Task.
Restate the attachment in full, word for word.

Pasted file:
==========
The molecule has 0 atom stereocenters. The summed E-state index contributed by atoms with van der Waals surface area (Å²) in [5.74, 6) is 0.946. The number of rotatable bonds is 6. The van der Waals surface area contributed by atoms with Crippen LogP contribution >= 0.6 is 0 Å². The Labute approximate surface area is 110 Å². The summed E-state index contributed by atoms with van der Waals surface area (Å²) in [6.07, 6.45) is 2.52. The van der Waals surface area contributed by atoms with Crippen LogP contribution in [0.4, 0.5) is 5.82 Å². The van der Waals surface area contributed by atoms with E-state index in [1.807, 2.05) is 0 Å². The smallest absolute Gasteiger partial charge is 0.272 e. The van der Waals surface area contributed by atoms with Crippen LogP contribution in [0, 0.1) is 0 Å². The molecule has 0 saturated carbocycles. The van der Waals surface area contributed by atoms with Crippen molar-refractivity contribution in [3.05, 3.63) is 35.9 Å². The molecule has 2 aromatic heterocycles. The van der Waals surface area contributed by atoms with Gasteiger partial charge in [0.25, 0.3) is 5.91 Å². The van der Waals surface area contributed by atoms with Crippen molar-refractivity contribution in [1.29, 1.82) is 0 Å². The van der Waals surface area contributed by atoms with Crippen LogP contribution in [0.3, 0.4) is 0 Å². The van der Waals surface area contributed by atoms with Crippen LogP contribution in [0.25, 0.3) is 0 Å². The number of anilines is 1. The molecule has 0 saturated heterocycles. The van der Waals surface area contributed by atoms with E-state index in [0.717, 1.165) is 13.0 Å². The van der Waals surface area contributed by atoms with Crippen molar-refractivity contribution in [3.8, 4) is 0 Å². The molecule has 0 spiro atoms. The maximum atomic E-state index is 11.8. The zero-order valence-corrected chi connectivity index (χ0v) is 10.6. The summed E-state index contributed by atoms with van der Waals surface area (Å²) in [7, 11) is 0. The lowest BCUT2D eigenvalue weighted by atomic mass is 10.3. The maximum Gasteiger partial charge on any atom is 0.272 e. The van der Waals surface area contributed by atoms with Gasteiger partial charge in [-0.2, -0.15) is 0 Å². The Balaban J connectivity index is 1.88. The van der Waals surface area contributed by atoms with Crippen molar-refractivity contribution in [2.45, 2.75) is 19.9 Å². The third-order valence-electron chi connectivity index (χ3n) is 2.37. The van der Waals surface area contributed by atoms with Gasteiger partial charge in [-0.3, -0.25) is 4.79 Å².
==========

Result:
The molecule has 0 atom stereocenters. The summed E-state index contributed by atoms with van der Waals surface area (Å²) in [5.74, 6) is 0.946. The number of rotatable bonds is 6. The van der Waals surface area contributed by atoms with Crippen LogP contribution >= 0.6 is 0 Å². The Labute approximate surface area is 110 Å². The summed E-state index contributed by atoms with van der Waals surface area (Å²) in [6.07, 6.45) is 2.52. The van der Waals surface area contributed by atoms with Crippen LogP contribution in [0.4, 0.5) is 5.82 Å². The van der Waals surface area contributed by atoms with E-state index in [1.807, 2.05) is 0 Å². The smallest absolute Gasteiger partial charge is 0.272 e. The van der Waals surface area contributed by atoms with Crippen LogP contribution in [0, 0.1) is 0 Å². The molecule has 0 saturated carbocycles. The van der Waals surface area contributed by atoms with Crippen molar-refractivity contribution in [3.05, 3.63) is 35.9 Å². The molecule has 2 aromatic heterocycles. The van der Waals surface area contributed by atoms with Gasteiger partial charge in [0.25, 0.3) is 5.91 Å². The van der Waals surface area contributed by atoms with Crippen molar-refractivity contribution in [1.29, 1.82) is 0 Å². The van der Waals surface area contributed by atoms with Crippen LogP contribution in [0.3, 0.4) is 0 Å². The van der Waals surface area contributed by atoms with Crippen LogP contribution in [0.25, 0.3) is 0 Å². The number of anilines is 1. The molecule has 0 saturated heterocycles. The van der Waals surface area contributed by atoms with E-state index in [0.717, 1.165) is 13.0 Å². The van der Waals surface area contributed by atoms with Crippen molar-refractivity contribution in [3.8, 4) is 0 Å². The molecule has 0 spiro atoms. The maximum atomic E-state index is 11.8. The zero-order valence-corrected chi connectivity index (χ0v) is 10.6. The summed E-state index contributed by atoms with van der Waals surface area (Å²) in [7, 11) is 0. The lowest BCUT2D eigenvalue weighted by atomic mass is 10.3. The maximum Gasteiger partial charge on any atom is 0.272 e. The van der Waals surface area contributed by atoms with Gasteiger partial charge in [-0.2, -0.15) is 0 Å². The Balaban J connectivity index is 1.88. The van der Waals surface area contributed by atoms with Crippen molar-refractivity contribution in [2.45, 2.75) is 19.9 Å². The third-order valence-electron chi connectivity index (χ3n) is 2.37. The van der Waals surface area contributed by atoms with Gasteiger partial charge in [-0.3, -0.25) is 4.79 Å².